I am studying Real analysis , and there is a question that I am not sure if I should ask it under Number Theory section but I will ask it anyway
Does anyone know how to prove this?
a^{n} - b^{n} = (a-b) (a^{n-1} + a^{n-2}b +....... + ab^{n-2} + b^{n-1})
Does anyone know how to prove this or know at least to which category does this kind of question goes to so I can ask to the right place? Thank you.
Thanks for helping out with the question and correcting me with subject. I am studying first year math and we are studying Infinitesimal Calculus so it's kinda hard to tell what we are doing sometimes.
Some people told me to solve it by induction but it didn't work. Anyway thank you and appreciate the help!
I have a question for you. By Infinitesimal Calculus do you mean non-standard analysis?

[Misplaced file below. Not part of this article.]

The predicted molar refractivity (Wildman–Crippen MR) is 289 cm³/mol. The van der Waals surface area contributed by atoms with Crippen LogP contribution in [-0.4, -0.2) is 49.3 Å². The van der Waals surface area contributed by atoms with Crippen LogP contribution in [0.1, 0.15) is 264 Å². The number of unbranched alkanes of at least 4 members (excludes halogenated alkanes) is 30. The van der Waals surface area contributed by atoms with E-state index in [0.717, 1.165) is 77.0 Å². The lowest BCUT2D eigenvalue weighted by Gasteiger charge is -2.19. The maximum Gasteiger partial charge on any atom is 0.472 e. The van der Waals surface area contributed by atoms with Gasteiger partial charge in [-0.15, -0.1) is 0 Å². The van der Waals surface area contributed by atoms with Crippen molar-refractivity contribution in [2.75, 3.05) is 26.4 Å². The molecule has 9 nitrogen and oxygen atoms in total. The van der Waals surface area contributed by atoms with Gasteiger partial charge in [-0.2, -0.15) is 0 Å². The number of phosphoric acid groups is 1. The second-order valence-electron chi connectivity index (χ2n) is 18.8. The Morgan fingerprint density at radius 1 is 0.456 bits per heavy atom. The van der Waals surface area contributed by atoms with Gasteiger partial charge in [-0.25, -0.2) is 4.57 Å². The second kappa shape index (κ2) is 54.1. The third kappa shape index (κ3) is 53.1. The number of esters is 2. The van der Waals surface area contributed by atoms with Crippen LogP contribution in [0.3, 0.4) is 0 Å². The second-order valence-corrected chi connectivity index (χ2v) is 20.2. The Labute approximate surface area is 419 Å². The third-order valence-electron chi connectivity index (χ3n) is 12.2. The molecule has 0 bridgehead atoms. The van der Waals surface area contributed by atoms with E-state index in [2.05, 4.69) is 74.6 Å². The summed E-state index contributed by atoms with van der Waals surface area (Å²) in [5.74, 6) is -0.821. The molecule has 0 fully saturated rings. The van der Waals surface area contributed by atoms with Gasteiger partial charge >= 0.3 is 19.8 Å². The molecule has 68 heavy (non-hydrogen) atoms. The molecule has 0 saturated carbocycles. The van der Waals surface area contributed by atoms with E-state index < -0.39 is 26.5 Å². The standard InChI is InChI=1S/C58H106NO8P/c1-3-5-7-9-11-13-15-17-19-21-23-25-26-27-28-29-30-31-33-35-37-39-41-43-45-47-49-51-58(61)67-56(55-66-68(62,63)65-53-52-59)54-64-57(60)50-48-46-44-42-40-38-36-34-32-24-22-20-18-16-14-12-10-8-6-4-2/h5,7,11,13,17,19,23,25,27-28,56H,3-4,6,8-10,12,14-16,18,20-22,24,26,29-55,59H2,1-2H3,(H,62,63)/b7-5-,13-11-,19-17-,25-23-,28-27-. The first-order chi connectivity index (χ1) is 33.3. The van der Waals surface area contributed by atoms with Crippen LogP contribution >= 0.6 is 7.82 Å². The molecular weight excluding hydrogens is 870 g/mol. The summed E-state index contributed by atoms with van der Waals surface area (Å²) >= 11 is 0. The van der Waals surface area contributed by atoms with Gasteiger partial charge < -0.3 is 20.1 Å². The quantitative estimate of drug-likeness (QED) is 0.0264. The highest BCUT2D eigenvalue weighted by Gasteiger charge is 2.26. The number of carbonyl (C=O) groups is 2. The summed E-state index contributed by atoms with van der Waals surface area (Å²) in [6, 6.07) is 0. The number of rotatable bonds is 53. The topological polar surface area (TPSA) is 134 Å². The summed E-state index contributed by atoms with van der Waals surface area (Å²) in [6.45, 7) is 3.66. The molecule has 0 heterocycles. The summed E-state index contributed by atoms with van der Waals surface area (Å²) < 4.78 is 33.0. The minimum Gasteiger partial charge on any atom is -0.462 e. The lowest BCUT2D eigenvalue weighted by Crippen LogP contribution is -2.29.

If so, what does that simple algebra question have to do with that?
Here is some free material on that:
In Elementary Calculus: An Infinitesimal Approach
In Elementary Caculus: An Infinitesimal Approach by Jerome Keisler The chapters and whole book is a free down-load at
That's actually a good questions. The lectures has nothing to do with this... This is a question from my homework that was given from the exercise. It has nothing to do with the lecture. The lecture is much harder. Our homework is more technical when it comes to proving thins like the question I asked.
I can only tell you what we are studying because I don't know what is a non standard analysis is. It's my first year in the University and it's kinda a new to me these terms... (infinitesimal calculus etc.)
We first learned fields and its axioms, and some basic things with proofs like why 0.a=a and things like that.
Now we are learned Supremum and infimum with proof and its really hard and we are going to learn the whole calculus (limits derivatives and so on) with proofs. If there are more books that you guys recommend I am open to suggestion because it's going really hard.